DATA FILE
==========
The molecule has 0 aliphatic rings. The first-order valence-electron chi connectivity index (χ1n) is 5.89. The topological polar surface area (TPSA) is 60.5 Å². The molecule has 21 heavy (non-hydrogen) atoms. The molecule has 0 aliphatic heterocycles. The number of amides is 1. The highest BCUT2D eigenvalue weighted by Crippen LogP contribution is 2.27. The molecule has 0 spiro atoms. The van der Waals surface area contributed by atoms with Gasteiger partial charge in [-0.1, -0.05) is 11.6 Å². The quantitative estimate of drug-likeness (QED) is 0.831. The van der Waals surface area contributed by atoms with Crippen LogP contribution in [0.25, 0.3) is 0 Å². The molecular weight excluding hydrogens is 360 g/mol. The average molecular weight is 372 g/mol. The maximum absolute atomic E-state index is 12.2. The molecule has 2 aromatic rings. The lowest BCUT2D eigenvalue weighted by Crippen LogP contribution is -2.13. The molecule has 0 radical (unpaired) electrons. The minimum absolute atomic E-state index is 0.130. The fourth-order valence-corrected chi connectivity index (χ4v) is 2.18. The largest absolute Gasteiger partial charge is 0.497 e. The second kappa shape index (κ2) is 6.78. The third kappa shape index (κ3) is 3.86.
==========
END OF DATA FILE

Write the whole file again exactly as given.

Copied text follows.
The molecule has 0 aliphatic rings. The first-order valence-electron chi connectivity index (χ1n) is 5.89. The topological polar surface area (TPSA) is 60.5 Å². The molecule has 21 heavy (non-hydrogen) atoms. The molecule has 0 aliphatic heterocycles. The number of amides is 1. The highest BCUT2D eigenvalue weighted by Crippen LogP contribution is 2.27. The molecule has 0 spiro atoms. The van der Waals surface area contributed by atoms with Gasteiger partial charge in [-0.1, -0.05) is 11.6 Å². The quantitative estimate of drug-likeness (QED) is 0.831. The van der Waals surface area contributed by atoms with Crippen LogP contribution in [0.25, 0.3) is 0 Å². The molecular weight excluding hydrogens is 360 g/mol. The average molecular weight is 372 g/mol. The maximum absolute atomic E-state index is 12.2. The molecule has 2 aromatic rings. The lowest BCUT2D eigenvalue weighted by Crippen LogP contribution is -2.13. The molecule has 0 radical (unpaired) electrons. The minimum absolute atomic E-state index is 0.130. The fourth-order valence-corrected chi connectivity index (χ4v) is 2.18. The largest absolute Gasteiger partial charge is 0.497 e. The second kappa shape index (κ2) is 6.78. The third kappa shape index (κ3) is 3.86.